- The Washington Times - Wednesday, June 4, 2008

No gays here

“[Gore] Vidal’s first book, ‘Williwaw,’ a war novel, was well received in 1946. But it was his third, ‘The City And The Pillar,’ an openly homosexual novel, published two years later (dedicated ‘To JT’) that influenced his life most profoundly.

“Vidal has consistently argued that the term ‘homosexual’ has no validity, because human sexuality is too complex and diverse to be reduced to binary terms. This was a nuance lost on publications such as the New York Times, which refused to review his next five novels. He retains a special contempt for the paper, ‘which never found a well it could not poison.’ …

“[Mr. Vidal says] ‘Homosexual and heterosexual are nouns that I would not use myself, it’s true. Nor would [Alfred Kinsey], when he was thinking. These are not semiological signs to a state of being. They aren’t saying anything at all. Except, you know, “I prefer rice to potatoes.” What great news that is. Tell it and gasp.’”

-Robert Chalmers, writing on “Gore Vidal: Literary feuds, his ‘vicious’ mother and rumours of a secret love child,” in the May 25 issue of the Independent

Generation chasm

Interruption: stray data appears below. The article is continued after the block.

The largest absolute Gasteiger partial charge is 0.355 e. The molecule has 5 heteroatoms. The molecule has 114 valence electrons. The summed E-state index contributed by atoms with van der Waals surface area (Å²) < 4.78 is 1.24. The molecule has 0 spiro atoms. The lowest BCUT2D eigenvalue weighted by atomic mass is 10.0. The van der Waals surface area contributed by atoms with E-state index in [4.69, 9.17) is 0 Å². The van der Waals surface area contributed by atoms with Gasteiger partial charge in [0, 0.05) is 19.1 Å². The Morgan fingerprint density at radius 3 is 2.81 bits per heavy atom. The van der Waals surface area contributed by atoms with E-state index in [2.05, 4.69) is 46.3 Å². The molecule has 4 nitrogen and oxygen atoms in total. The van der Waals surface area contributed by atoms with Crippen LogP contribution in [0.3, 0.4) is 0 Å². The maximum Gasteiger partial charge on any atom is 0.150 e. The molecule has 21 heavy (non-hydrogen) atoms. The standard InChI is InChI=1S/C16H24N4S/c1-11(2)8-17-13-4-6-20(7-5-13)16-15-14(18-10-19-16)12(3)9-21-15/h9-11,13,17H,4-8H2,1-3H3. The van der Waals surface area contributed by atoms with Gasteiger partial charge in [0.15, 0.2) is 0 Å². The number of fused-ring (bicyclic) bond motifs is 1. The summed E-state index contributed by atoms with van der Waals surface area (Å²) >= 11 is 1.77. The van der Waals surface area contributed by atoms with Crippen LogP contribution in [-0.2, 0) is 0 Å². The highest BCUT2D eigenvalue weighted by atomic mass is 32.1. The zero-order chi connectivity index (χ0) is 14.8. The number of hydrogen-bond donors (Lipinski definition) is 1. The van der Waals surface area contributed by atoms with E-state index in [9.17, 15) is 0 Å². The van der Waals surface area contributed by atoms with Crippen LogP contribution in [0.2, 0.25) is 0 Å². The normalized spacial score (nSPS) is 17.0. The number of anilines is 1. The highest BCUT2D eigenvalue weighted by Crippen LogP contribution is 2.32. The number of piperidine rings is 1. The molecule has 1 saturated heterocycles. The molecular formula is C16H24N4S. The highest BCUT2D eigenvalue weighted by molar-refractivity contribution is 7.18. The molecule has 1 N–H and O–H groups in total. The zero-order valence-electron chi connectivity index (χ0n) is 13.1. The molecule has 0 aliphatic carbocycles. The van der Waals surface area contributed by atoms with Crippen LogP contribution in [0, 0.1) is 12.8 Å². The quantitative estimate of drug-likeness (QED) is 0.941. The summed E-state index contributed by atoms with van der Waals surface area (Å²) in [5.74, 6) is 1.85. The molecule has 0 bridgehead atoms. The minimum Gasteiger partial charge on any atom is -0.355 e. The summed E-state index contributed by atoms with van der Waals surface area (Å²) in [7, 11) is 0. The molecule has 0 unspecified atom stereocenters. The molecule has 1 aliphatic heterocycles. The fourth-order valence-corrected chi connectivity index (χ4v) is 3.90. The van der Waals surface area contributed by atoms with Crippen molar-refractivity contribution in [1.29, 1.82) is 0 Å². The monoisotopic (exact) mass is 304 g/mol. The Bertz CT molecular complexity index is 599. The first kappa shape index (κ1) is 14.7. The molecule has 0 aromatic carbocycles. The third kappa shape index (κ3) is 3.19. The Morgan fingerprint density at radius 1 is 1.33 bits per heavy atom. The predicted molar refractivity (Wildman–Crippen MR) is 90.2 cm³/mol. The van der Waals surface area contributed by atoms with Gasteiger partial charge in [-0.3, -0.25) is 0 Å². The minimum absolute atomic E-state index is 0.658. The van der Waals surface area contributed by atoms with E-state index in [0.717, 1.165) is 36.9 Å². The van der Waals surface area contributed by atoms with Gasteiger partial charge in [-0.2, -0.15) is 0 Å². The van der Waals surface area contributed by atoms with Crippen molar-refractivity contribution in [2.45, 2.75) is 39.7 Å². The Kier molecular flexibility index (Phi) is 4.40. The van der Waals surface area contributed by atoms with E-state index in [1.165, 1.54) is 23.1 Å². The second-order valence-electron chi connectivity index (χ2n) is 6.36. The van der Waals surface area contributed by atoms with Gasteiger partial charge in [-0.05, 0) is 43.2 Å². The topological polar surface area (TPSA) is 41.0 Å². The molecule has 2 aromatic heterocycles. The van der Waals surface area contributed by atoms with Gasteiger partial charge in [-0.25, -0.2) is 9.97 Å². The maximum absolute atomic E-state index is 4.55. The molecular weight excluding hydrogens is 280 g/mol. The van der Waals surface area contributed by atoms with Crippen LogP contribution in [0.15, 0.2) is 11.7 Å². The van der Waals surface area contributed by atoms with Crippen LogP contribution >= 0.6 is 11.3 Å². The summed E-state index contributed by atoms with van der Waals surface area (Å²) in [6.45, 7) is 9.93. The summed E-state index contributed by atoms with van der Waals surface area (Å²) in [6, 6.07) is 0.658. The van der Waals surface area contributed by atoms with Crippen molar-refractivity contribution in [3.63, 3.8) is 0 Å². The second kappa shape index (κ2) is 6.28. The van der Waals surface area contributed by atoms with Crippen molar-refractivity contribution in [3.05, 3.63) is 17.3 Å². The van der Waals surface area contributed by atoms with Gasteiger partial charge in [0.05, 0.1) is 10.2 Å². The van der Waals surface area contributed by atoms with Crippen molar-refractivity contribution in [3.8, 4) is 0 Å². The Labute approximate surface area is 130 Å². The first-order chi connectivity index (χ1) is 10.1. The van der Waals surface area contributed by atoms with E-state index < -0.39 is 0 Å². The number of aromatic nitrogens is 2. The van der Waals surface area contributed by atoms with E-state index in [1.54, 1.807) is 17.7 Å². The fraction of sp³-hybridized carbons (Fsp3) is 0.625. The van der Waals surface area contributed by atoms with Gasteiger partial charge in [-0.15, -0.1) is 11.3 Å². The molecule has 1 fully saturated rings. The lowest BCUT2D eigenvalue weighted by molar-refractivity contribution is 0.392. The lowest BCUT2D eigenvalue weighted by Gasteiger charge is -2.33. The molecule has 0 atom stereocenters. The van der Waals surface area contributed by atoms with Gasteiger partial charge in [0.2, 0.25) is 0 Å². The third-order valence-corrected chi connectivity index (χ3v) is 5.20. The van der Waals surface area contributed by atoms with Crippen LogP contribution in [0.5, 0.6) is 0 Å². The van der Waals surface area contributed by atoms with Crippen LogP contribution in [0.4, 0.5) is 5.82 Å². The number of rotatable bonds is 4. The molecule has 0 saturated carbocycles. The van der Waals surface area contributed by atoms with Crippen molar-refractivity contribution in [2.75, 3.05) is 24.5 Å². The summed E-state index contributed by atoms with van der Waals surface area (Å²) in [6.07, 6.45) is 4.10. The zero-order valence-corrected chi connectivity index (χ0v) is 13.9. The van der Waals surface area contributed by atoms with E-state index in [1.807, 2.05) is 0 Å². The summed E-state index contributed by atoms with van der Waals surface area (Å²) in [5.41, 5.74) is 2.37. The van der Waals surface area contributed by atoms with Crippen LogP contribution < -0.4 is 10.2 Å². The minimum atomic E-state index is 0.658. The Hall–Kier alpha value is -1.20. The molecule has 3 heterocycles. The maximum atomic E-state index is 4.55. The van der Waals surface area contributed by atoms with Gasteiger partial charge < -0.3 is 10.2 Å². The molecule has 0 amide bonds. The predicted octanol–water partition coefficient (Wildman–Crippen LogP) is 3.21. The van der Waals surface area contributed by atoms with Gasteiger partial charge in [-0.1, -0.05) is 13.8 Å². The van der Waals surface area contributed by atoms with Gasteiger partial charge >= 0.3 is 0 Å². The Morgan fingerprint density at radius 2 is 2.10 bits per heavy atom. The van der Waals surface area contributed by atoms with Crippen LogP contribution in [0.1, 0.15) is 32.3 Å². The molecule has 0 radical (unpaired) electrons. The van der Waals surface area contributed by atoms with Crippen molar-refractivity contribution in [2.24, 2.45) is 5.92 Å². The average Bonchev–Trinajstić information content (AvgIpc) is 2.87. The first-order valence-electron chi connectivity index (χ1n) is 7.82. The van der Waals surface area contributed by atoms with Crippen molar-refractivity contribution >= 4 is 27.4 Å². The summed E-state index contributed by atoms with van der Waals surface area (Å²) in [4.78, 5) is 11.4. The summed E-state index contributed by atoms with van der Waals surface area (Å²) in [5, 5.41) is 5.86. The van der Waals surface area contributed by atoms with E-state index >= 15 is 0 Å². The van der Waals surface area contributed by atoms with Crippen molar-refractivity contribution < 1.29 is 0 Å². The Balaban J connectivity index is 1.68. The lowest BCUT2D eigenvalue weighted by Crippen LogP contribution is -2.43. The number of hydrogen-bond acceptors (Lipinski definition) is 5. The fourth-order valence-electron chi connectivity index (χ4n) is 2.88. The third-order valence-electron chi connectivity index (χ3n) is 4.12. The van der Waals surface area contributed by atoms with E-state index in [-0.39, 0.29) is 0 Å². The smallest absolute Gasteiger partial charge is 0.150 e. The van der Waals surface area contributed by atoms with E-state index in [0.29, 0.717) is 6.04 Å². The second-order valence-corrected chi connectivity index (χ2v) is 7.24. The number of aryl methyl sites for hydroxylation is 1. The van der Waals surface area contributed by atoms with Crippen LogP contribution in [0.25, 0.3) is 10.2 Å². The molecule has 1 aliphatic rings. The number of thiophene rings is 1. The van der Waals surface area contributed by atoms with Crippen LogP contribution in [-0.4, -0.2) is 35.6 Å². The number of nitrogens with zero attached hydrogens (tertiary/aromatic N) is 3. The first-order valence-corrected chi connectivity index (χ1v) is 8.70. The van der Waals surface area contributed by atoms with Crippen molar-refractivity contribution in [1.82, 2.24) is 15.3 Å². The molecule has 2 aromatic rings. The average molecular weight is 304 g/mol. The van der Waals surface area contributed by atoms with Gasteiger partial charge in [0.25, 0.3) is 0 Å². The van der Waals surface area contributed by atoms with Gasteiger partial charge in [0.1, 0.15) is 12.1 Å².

“Unlike even their immediate antecedents, the latest electronic media are at once domestic, mobile and work-related, blurring the boundaries between these spaces, and video games are at their forefront, both in terms of the time users lavish on them and their ceaseless technological innovation.

“A generational rift has opened that is in many ways more profound than the equivalent shifts associated with radio or television: more alienating for those unfamiliar with new technologies, more immersive for those who are.

“How do lawmakers regulate something that is too fluid to be fully comprehended or controlled; how do teachers persuade students of the value of an education when what they learn at play often seems more relevant to their future than anything they hear in a classroom?”

-Tom Chatfield, writing on “Rage Against the Machines,” in the June issue of Prospect

Reagan myth

“The differences between [Jimmy] Carter and [Ronald] Reagan could not have been clearer. ‘Carter spoke philosophically of ambiguities and limits, Reagan spoke with splendid simplicity about an unbounded American future.’ Mr. Carter’s presidency was one of failure both at home and abroad while Reagan, [Sean] Wilentz writes, ‘promised a bright new future.’

“Moreover, Reagan’s conservatism was brought to the public in words that purposefully emulated those spoken by Roosevelt, whom Reagan had himself supported in the 1940s. Acknowledging Reagan’s conservative agenda, Mr. Wilentz argues that Reagan cannot be defined by simple terms such as conservative, hawk, or pro-business. Reaganism was unique, he writes, ‘its own distinctive blend of dogma, pragmatism, and above all, mythology.’

“He started his presidency promising deep tax cuts, an increase in defense spending, and an end to the federal deficit. But most importantly, Reagan pointed toward an end to the postwar syndrome of defeat abroad.”

-Ronald Radosh, writing on “Reagan’s World,” in the May 29 issue of the New York Sun

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